Sierra Sun top 10 stories of 2009: No. 5 – Budget cuts hit home
TRUCKEE/TAHOE, Calif. – We would prefer to look at 2009 with one eye closed. For a brief time, the region saw the economy dip down to levels not seen since the late 80s, and optimism dip even further. During that volatility, the stress on us as a region was evident. We fought and filed lawsuits, we packed our bags and left, and much of our community was pointing fingers about the future of the school district.
Frankly, it wasn’t much fun, which is why we’d prefer just to move on and forget most of it. Yet, that would be too easy. Between the bad news headlines and tragedies did lay a bit of silver lining. Those in the region who survived 2009 – however you define that – will walk into 2010 with a resolve and a confidence unparalleled in most of our lifetimes.
The evidence is clear. Development on the horizon is beginning to employ more workers. Early snowfall propelled the region to the top of the resort world for the 2009 Christmas holiday week, and the school district is beginning to refocus itself away from the politics and back to the classroom. But we don’t have to remind our readers how far we still have to go, and the volume of challenges we have to overcome to protect our region and our quality of life.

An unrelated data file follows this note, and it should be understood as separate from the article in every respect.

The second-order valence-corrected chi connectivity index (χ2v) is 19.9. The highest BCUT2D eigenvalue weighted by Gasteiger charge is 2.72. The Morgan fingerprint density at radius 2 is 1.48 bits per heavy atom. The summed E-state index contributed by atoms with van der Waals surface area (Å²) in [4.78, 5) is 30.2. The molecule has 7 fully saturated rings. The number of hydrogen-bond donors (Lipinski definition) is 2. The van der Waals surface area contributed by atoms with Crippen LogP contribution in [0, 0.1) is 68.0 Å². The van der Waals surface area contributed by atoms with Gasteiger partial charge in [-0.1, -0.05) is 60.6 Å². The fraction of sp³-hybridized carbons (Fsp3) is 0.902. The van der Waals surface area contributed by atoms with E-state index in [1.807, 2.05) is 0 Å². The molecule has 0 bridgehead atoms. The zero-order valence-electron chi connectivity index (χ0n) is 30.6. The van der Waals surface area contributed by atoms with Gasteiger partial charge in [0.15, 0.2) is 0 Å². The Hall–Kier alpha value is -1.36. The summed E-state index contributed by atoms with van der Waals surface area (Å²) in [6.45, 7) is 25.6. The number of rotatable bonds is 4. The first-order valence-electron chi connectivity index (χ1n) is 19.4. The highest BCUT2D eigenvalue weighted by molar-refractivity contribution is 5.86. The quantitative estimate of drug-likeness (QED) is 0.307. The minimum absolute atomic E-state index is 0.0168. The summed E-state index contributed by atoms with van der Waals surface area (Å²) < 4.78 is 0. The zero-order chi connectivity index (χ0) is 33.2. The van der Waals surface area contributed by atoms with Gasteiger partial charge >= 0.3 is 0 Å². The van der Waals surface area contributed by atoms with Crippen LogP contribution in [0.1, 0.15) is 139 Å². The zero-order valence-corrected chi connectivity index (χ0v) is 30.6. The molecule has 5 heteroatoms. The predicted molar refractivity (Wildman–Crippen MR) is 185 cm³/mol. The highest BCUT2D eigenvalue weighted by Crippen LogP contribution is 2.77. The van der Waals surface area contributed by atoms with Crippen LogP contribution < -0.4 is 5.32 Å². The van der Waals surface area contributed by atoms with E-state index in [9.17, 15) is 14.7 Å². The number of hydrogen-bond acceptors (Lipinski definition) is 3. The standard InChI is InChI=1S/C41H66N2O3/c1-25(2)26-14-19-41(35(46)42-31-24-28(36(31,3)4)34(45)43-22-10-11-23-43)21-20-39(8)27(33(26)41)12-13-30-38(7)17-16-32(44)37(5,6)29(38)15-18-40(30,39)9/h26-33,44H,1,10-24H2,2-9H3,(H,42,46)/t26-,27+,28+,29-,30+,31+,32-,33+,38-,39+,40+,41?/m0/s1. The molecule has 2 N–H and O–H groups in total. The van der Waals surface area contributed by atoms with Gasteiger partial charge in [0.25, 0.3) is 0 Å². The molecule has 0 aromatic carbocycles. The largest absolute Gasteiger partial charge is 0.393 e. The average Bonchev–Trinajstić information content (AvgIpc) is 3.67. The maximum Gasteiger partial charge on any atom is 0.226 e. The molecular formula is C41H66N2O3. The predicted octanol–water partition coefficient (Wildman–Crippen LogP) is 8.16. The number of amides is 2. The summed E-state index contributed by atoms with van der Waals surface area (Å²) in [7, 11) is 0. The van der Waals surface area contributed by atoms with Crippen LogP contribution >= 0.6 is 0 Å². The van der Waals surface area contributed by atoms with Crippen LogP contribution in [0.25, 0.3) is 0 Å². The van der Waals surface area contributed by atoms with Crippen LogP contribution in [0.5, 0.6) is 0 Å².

So, to 2009 and all its bittersweet memories, we bid you adieu and thank you for the whipping. And when you finally go, please don’t let the door hit you on the way out, and definitely don’t look back.
Watching the state of California adjust to the economic freefall in 2009 was akin to watching circus performers do their taxes. It just should never be as exciting and nerve-wracking as our legislators made it. Their repeated failure to communicate the realities and reach tangible solutions funneled down to local services and government. At one point State Parks – responsible for millions in revenue locally – were on the chopping block. The school district cut millions and laid off teachers. Sierra Senior Services cut back its meal programs to our needy elderly population. And Tahoe City saw its police dispatch center close and move to Auburn, while Kings Beach lost its only walk-in police station that had bilingual staff on site. And we could go on …
It’s not looking like any of this will return in 2010, as the state is still carrying billions in debt into the next year. Yet, we will vote for a new governor next year, and we know all the candidates will be forced to answer the question Gov. Schwarzenegger never could: “How can you repair a system that appears from the outside to be impossibly broken? And how do you do it without first causing more harm?”